Goenkaji named the center Dhamma Dipa — “Island of Dhamma.” Speaking to students and Dr. B. and K. Gandhi, the newly appointed teachers for the U.K., he said, “You have chosen a very suitable place. The environment all around is very nice, quiet and peaceful, without the pollution of cities. I am sure this center will grow in Dhamma.”
Now 15 years are over. The approaching anniversary is a good time to reflect on how Dhamma Dipa has grown and changed. What once was a seed bursting with promise and new life is now a strong, maturing tree giving ever more shelter and protection, a tree with ever-deeper roots giving increasingly abundant fruits.
There are the roots of thousands of trees planted in red soil by teams of meditators since the early days, which have yielded woodland walks, a haven for wildlife and a beautiful dawn chorus of birdsong. The edible fruits of the trees and verdant hedgerows — cherries, apples, plums, pears, elderberries, blackberries, mulberries — are all harvested and served with joy to the students. The plantings include a cutting from an ancient yew that dates back to the time of the Buddha.
There are roots of brick and concrete — the foundations and fabric of new and renovated buildings, providing ever more conducive meditation and living facilities for the students. All are the results of the tireless endeavors of many and bear the hallmark of selfless service. Steady progress is being made toward realizing the center development plan. Many of the original farm buildings have been converted and upgraded to provide cells and accommodation, and several new buildings — Dhamma hall, teachers’ bungalows, toilet/shower block — have been completed. Dhamma Dipa can currently accommodate 85 students plus servers; on completion this number will rise to 150, including servers. Plans for the near future include the construction of a new kitchen/dining block and more comfortable rooms with attached bathrooms.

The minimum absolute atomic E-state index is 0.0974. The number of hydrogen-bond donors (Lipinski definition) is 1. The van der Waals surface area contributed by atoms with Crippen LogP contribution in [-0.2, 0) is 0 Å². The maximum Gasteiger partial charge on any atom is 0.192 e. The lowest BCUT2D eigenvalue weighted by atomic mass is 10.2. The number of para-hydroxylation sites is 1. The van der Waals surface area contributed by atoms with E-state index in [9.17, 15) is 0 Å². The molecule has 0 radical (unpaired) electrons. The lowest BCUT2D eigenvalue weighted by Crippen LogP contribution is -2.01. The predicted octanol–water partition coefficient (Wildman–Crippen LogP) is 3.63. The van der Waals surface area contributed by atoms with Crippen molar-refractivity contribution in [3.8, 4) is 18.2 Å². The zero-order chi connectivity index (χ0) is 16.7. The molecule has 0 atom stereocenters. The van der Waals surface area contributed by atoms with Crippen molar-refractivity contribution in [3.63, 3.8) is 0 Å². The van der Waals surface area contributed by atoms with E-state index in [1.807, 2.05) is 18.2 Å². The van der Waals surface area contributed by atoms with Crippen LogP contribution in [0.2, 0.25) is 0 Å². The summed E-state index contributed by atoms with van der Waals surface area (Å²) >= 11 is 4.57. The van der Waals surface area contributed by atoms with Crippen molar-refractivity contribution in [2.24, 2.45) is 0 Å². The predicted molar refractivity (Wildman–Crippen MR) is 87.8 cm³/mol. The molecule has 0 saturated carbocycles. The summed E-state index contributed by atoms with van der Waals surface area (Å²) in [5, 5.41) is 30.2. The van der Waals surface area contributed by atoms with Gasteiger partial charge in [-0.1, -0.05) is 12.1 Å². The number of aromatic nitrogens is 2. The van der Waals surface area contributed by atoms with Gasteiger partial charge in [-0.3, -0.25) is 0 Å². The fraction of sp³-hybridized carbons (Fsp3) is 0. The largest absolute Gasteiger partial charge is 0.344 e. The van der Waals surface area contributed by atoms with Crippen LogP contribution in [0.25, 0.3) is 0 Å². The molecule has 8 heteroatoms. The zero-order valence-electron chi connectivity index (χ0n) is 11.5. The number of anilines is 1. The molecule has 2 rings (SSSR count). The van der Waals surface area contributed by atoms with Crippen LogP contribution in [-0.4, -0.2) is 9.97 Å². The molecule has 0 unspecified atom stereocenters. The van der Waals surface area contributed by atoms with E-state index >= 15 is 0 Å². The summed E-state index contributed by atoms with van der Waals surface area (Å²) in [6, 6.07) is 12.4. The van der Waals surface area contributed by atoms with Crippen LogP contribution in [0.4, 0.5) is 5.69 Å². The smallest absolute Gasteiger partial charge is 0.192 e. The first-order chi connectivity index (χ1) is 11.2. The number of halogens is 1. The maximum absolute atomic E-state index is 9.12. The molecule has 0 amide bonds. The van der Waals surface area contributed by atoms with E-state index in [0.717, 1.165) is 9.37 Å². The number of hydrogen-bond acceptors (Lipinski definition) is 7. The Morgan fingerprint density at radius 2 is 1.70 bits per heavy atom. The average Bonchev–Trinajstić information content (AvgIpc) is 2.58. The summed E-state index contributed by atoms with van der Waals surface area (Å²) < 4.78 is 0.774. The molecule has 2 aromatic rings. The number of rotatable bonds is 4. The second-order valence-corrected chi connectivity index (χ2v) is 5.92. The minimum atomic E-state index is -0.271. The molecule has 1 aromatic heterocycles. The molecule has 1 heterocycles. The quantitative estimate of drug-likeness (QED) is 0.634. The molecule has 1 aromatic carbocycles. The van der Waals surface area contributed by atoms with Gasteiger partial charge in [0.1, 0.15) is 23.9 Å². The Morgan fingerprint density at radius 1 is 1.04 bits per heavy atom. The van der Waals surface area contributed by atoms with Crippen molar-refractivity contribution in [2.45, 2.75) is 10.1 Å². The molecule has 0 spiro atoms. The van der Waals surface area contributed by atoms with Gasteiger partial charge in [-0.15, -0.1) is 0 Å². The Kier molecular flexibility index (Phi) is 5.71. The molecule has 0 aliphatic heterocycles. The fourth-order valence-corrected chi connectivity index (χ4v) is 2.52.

An Early Course
“I returned that autumn (1991) to serve on the first Satipatthana course to be held at the center. There were only four servers on site — the center manager, a male and female course manager, and myself as kitchen manager. Quite a large number of old students were sitting the course. So the female manager and myself did nearly all of the cooking and cleaning, although three male students had volunteered to take turns washing up the dishes after lunch (there was no dishwasher in those days). We were accommodated in a large, cold room that had a broken window and was very drafty. It was hard work but good fun, and I remember joking with the female manager about how we should have many offers of marriage after all our efforts. And in fact, as fate would have it, our future husbands both were sitting on that course, although we did not realize this until a few years later.”
The number of students attending courses at the center is constantly growing. Students come from every background and part of the world; there are well-established links with the U.K. Indian and Burmese communities. Long courses of 20 and 30 days, enabling established meditators to deepen their practice, have been offered since 1996. The body of servers keeps multiplying, and more and more people from the U.K. and beyond come forward to take part in the work of spreading Vipassana. Regional groups of meditators — for instance, in London and East Anglia — are gradually gaining strength. There is the realistic prospect that new U.K. centers will eventually be set up.
“The days here are full with things that from the outside may seem dull and boring, but which take on a pleasure when done in a less egocentric way than I am used to. The practice of serving and giving is somehow not demeaning when everyone is involved in the same way. The center is orientated to the experience of change. Tonight there are four of us here, tomorrow at 6.00 p.m. it will be two, and next week it will be a hundred. But life goes on in a fairly steady way. We meditate three times a day, which means it’s difficult to get stressed for very long. That’s not to say there are no difficulties or differences, but they do seem to get resolved in a way that is mindful and considerate.”
The center’s influence is spreading as more and more meditators come to live in the area. Motivated to integrate Vipassana into their family lives and to serve in whatever ways their circumstances allow, they find homes and work nearby, take an active part in the local community, and so become instruments of Dhamma themselves in their everyday dealings with people.